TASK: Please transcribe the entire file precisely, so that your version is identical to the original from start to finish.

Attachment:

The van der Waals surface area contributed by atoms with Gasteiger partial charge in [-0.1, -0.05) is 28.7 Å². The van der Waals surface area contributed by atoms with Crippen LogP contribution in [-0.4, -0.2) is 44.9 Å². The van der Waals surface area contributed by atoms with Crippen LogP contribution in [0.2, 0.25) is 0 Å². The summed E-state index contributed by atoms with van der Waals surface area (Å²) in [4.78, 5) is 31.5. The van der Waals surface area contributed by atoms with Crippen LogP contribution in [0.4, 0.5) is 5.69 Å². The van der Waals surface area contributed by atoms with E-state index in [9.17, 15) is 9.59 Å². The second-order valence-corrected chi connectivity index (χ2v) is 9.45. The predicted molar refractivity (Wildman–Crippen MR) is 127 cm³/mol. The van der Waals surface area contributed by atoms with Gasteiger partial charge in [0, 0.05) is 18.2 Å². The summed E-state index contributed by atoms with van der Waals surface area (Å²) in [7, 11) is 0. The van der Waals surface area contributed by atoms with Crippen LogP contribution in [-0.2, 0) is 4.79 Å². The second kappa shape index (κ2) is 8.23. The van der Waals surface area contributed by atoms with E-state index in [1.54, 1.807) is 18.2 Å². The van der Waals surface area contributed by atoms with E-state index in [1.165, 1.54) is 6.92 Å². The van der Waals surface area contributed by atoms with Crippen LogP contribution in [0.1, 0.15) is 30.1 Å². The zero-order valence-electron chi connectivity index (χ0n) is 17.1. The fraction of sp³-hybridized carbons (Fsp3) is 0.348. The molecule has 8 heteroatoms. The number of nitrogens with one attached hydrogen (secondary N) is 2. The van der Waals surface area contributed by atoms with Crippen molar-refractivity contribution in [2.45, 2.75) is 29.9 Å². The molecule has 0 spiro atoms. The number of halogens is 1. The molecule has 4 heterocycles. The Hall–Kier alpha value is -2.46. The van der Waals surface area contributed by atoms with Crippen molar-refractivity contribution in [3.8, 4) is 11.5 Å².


The van der Waals surface area contributed by atoms with Gasteiger partial charge in [-0.1, -0.05) is 28.7 Å². The van der Waals surface area contributed by atoms with Crippen LogP contribution in [-0.4, -0.2) is 44.9 Å². The van der Waals surface area contributed by atoms with Crippen LogP contribution in [0.2, 0.25) is 0 Å². The summed E-state index contributed by atoms with van der Waals surface area (Å²) in [4.78, 5) is 31.5. The van der Waals surface area contributed by atoms with Crippen LogP contribution in [0.4, 0.5) is 5.69 Å². The van der Waals surface area contributed by atoms with E-state index in [9.17, 15) is 9.59 Å². The second-order valence-corrected chi connectivity index (χ2v) is 9.45. The predicted molar refractivity (Wildman–Crippen MR) is 127 cm³/mol. The van der Waals surface area contributed by atoms with Gasteiger partial charge in [0, 0.05) is 18.2 Å². The summed E-state index contributed by atoms with van der Waals surface area (Å²) in [7, 11) is 0. The van der Waals surface area contributed by atoms with Crippen LogP contribution in [-0.2, 0) is 4.79 Å². The second kappa shape index (κ2) is 8.23. The van der Waals surface area contributed by atoms with E-state index in [1.54, 1.807) is 18.2 Å². The van der Waals surface area contributed by atoms with E-state index in [1.165, 1.54) is 6.92 Å². The van der Waals surface area contributed by atoms with Crippen LogP contribution in [0.1, 0.15) is 30.1 Å². The zero-order valence-electron chi connectivity index (χ0n) is 17.1. The fraction of sp³-hybridized carbons (Fsp3) is 0.348. The molecule has 8 heteroatoms. The number of nitrogens with one attached hydrogen (secondary N) is 2. The van der Waals surface area contributed by atoms with Crippen molar-refractivity contribution in [2.45, 2.75) is 29.9 Å². The molecule has 0 spiro atoms. The number of halogens is 1. The molecule has 4 heterocycles. The Hall–Kier alpha value is -2.46. The van der Waals surface area contributed by atoms with Crippen molar-refractivity contribution in [3.8, 4) is 11.5 Å².